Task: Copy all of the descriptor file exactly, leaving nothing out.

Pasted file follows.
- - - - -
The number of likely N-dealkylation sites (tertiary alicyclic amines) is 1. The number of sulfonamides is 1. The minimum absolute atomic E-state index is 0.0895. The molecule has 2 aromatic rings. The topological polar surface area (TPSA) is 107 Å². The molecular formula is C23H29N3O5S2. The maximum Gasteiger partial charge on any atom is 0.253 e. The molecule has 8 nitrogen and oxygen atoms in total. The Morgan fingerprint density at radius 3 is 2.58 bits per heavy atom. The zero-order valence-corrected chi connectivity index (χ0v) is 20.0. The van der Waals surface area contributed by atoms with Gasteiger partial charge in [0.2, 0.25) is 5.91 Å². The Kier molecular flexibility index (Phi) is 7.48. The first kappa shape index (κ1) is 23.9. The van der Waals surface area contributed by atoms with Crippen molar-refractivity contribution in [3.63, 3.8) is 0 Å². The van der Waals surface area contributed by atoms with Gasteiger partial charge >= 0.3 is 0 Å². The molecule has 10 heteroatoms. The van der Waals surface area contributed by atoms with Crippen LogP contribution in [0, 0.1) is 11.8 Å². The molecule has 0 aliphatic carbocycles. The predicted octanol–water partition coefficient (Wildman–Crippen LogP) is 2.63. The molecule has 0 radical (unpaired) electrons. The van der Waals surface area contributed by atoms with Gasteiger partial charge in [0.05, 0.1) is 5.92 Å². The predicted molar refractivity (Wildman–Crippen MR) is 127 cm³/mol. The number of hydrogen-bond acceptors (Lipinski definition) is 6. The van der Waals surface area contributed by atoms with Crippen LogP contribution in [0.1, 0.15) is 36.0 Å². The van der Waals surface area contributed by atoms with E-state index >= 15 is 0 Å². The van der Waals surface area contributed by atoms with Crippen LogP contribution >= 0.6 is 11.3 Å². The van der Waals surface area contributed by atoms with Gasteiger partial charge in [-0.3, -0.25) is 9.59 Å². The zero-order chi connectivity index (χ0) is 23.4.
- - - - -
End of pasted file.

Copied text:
The number of likely N-dealkylation sites (tertiary alicyclic amines) is 1. The number of sulfonamides is 1. The minimum absolute atomic E-state index is 0.0895. The molecule has 2 aromatic rings. The topological polar surface area (TPSA) is 107 Å². The molecular formula is C23H29N3O5S2. The maximum Gasteiger partial charge on any atom is 0.253 e. The molecule has 8 nitrogen and oxygen atoms in total. The Morgan fingerprint density at radius 3 is 2.58 bits per heavy atom. The zero-order valence-corrected chi connectivity index (χ0v) is 20.0. The van der Waals surface area contributed by atoms with Gasteiger partial charge in [0.2, 0.25) is 5.91 Å². The Kier molecular flexibility index (Phi) is 7.48. The first kappa shape index (κ1) is 23.9. The van der Waals surface area contributed by atoms with Crippen molar-refractivity contribution in [3.63, 3.8) is 0 Å². The van der Waals surface area contributed by atoms with Gasteiger partial charge >= 0.3 is 0 Å². The molecule has 10 heteroatoms. The van der Waals surface area contributed by atoms with Crippen LogP contribution in [0, 0.1) is 11.8 Å². The molecule has 0 aliphatic carbocycles. The predicted octanol–water partition coefficient (Wildman–Crippen LogP) is 2.63. The molecule has 0 radical (unpaired) electrons. The van der Waals surface area contributed by atoms with Gasteiger partial charge in [0.05, 0.1) is 5.92 Å². The predicted molar refractivity (Wildman–Crippen MR) is 127 cm³/mol. The number of hydrogen-bond acceptors (Lipinski definition) is 6. The van der Waals surface area contributed by atoms with Crippen LogP contribution in [0.1, 0.15) is 36.0 Å². The van der Waals surface area contributed by atoms with E-state index >= 15 is 0 Å². The van der Waals surface area contributed by atoms with Crippen LogP contribution >= 0.6 is 11.3 Å². The van der Waals surface area contributed by atoms with Gasteiger partial charge in [-0.3, -0.25) is 9.59 Å². The zero-order chi connectivity index (χ0) is 23.4.